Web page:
Online Harassment and Abuse
Those who choose to cause harm will use anything within their reach, including technology, to further isolate, harass, control and abuse their victims. The pervasive issue of domestic violence, and the fact that technology continues to become a larger part of our daily life and activities, means that abusive partners are going to misuse technology to cause harm (technology enabled abuse). Online harassment and abuse are just as serious as abuse happening “in real life” (IRL), but those experiencing online abuse and harassment may not recognize the severity of these types of harms or know where to turn for help or support.
The Hotline began a survey research project, through funding from the U.S. Department of Health and Human Services, Family Violence Prevention Services Program, to hear directly from survivors on their experiences with online harassment and abuse. Love is respect recently conducted a survey to learn more about online harassment and abuse in romantic relationships, including what it looks like, how prevalent it is, and what impact it has on survivors. The Hotline conducted the survey from March 8 – May 1, 2022, on The Hotline and love is respect digital chat lines and thehotline.org and loveisrespect.org. 960 individuals completed the survey and shared their experiences.
The survey found that online harassment and abuse is, in fact, a widespread issue. Each of our respondents (100%) stated that they had experienced at least one type of online harassment or abuse. The most common types of online abuse reported were:
- Offensive name calling
- Purposeful humiliation
- Cyber stalking
- Body shaming
- Sexual harassment
- Threatened with the posting of intimate/sexual pictures without permission, also known as revenge porn
- Having intimate/sexual pictures shared without permission
- Doxing (searching and posting of personal/private information online)
The most commonly reported setting in which online harassment and abuse occurred was via text message or other messaging apps (78%) and/or on social media (70%). The survey results also demonstrated that many survivors aren’t seeking support after they experience online harassment or abuse— 33% of the respondents stated that they did not seek help or support of any kind. Of those who did seek support, most turned to friends and family — 50% talked with friends, family, or a trusted adult.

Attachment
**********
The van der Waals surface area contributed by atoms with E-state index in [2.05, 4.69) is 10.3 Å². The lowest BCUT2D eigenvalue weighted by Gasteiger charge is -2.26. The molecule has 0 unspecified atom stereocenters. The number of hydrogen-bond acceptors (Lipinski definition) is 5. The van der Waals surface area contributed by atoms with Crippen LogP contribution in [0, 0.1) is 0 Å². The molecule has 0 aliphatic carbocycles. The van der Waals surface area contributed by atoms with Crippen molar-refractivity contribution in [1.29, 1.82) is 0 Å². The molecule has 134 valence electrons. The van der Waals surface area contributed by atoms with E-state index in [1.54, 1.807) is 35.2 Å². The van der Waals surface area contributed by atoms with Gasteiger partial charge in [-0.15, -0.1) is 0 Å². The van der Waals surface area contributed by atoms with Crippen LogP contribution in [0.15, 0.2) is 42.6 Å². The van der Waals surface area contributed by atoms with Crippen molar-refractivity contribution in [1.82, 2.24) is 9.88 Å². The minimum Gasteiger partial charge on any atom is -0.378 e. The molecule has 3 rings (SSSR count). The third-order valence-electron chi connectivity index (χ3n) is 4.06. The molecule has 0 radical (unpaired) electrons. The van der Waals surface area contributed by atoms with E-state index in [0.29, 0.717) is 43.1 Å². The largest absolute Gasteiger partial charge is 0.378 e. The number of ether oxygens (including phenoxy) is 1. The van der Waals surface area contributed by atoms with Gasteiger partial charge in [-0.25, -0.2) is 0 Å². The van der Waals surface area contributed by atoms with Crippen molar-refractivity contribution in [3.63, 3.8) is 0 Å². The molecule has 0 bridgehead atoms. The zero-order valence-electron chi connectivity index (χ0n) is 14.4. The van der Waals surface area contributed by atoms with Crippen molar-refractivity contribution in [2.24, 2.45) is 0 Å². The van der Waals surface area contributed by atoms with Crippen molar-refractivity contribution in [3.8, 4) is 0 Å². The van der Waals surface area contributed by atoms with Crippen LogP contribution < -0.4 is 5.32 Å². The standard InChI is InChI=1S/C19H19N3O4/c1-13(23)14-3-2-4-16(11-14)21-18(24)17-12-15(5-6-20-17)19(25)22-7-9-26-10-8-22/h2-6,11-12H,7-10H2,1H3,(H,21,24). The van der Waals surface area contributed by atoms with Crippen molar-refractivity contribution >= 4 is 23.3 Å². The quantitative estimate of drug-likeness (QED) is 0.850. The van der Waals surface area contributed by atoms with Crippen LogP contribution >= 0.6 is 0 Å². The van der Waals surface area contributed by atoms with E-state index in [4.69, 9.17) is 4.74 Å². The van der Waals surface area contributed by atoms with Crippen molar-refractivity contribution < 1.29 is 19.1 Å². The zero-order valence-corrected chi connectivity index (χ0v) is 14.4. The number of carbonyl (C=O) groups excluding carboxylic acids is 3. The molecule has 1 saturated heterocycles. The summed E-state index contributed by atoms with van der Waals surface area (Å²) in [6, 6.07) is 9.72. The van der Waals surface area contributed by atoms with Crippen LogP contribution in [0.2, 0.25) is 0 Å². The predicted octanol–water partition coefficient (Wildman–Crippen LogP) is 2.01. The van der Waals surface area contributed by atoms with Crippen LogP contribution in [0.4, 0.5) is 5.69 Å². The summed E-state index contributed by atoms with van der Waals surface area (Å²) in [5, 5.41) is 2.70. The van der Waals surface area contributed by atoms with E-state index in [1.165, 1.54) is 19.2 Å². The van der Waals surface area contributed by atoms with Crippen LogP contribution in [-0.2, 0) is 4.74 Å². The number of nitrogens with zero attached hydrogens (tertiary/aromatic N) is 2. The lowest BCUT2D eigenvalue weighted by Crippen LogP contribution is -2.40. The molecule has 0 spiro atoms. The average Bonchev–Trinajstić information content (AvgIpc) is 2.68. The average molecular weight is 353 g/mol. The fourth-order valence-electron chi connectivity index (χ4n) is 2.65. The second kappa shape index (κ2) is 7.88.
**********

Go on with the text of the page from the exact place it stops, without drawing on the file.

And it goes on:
Recognizing online abuse and harassment and holding those who choose to cause harm in this manner accountable is critical to the safety of survivors. For some respondents, even when they tried to report the abuse there wasn’t much help. One survivor shared “I didn’t make a police report because there was ‘no point’ they said. Hard to trace and no resources. Currently there are pictures of me [online], and I can’t stop them.” The stigma and shame associated with experiencing online harassment and abuse caused some respondents to fear not being believed. It is important to validate the experiences of survivors in our lives and believe what they are going through and the harm they are experiencing regardless of whether it is happening online or IRL. By sharing validating information, ideas for internet safety and privacy, and other resources, we can make sure people who experience online harassment and abuse are supported in the best ways possible.
If you or someone you know is experiencing online harassment and abuse from a current or ex romantic partner, do know that support and resources are available. Our advocates are here 24/7 to offer support, education, and help with creating a safety plan if needed.
Review our full Online Harassment and Abuse summary to learn more about the data and key takeaways from the survey.